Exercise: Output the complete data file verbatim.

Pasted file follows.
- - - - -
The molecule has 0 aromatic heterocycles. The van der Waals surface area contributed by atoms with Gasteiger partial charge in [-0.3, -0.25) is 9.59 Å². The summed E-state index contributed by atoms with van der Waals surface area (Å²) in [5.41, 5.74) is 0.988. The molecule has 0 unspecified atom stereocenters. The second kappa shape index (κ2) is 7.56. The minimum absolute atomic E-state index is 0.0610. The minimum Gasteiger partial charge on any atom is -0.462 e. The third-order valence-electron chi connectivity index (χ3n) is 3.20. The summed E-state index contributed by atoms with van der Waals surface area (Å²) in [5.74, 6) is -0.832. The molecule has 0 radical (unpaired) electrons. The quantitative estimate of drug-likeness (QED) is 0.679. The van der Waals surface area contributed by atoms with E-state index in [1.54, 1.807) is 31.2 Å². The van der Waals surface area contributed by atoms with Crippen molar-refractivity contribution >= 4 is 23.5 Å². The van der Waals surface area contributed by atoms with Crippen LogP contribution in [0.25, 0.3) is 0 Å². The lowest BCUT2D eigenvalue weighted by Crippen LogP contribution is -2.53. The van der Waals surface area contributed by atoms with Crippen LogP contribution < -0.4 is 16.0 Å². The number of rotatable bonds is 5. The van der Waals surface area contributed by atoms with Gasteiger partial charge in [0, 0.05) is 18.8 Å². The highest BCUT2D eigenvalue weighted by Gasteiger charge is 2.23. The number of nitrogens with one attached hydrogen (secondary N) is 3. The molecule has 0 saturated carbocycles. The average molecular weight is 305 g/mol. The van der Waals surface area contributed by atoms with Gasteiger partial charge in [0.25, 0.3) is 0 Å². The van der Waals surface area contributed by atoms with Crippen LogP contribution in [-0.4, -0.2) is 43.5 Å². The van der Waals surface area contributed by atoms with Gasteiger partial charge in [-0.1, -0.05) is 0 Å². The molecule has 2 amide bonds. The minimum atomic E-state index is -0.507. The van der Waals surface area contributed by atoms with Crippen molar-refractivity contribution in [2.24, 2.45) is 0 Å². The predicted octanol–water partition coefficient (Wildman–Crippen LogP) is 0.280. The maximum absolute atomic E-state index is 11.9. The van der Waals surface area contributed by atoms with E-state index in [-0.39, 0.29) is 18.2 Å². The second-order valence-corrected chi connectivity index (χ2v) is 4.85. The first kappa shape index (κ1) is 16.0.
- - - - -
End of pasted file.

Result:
The molecule has 0 aromatic heterocycles. The van der Waals surface area contributed by atoms with Gasteiger partial charge in [-0.3, -0.25) is 9.59 Å². The summed E-state index contributed by atoms with van der Waals surface area (Å²) in [5.41, 5.74) is 0.988. The molecule has 0 unspecified atom stereocenters. The second kappa shape index (κ2) is 7.56. The minimum absolute atomic E-state index is 0.0610. The minimum Gasteiger partial charge on any atom is -0.462 e. The third-order valence-electron chi connectivity index (χ3n) is 3.20. The summed E-state index contributed by atoms with van der Waals surface area (Å²) in [5.74, 6) is -0.832. The molecule has 0 radical (unpaired) electrons. The quantitative estimate of drug-likeness (QED) is 0.679. The van der Waals surface area contributed by atoms with E-state index in [1.54, 1.807) is 31.2 Å². The van der Waals surface area contributed by atoms with Crippen molar-refractivity contribution >= 4 is 23.5 Å². The van der Waals surface area contributed by atoms with Crippen LogP contribution in [0.25, 0.3) is 0 Å². The lowest BCUT2D eigenvalue weighted by Crippen LogP contribution is -2.53. The van der Waals surface area contributed by atoms with Crippen LogP contribution < -0.4 is 16.0 Å². The number of rotatable bonds is 5. The van der Waals surface area contributed by atoms with Gasteiger partial charge in [0, 0.05) is 18.8 Å². The highest BCUT2D eigenvalue weighted by Gasteiger charge is 2.23. The number of nitrogens with one attached hydrogen (secondary N) is 3. The molecule has 0 saturated carbocycles. The average molecular weight is 305 g/mol. The van der Waals surface area contributed by atoms with Gasteiger partial charge in [0.25, 0.3) is 0 Å². The van der Waals surface area contributed by atoms with Crippen LogP contribution in [-0.4, -0.2) is 43.5 Å². The van der Waals surface area contributed by atoms with Gasteiger partial charge in [-0.1, -0.05) is 0 Å². The molecule has 2 amide bonds. The minimum atomic E-state index is -0.507. The van der Waals surface area contributed by atoms with Crippen molar-refractivity contribution in [2.24, 2.45) is 0 Å². The predicted octanol–water partition coefficient (Wildman–Crippen LogP) is 0.280. The maximum absolute atomic E-state index is 11.9. The van der Waals surface area contributed by atoms with E-state index in [-0.39, 0.29) is 18.2 Å². The second-order valence-corrected chi connectivity index (χ2v) is 4.85. The first kappa shape index (κ1) is 16.0.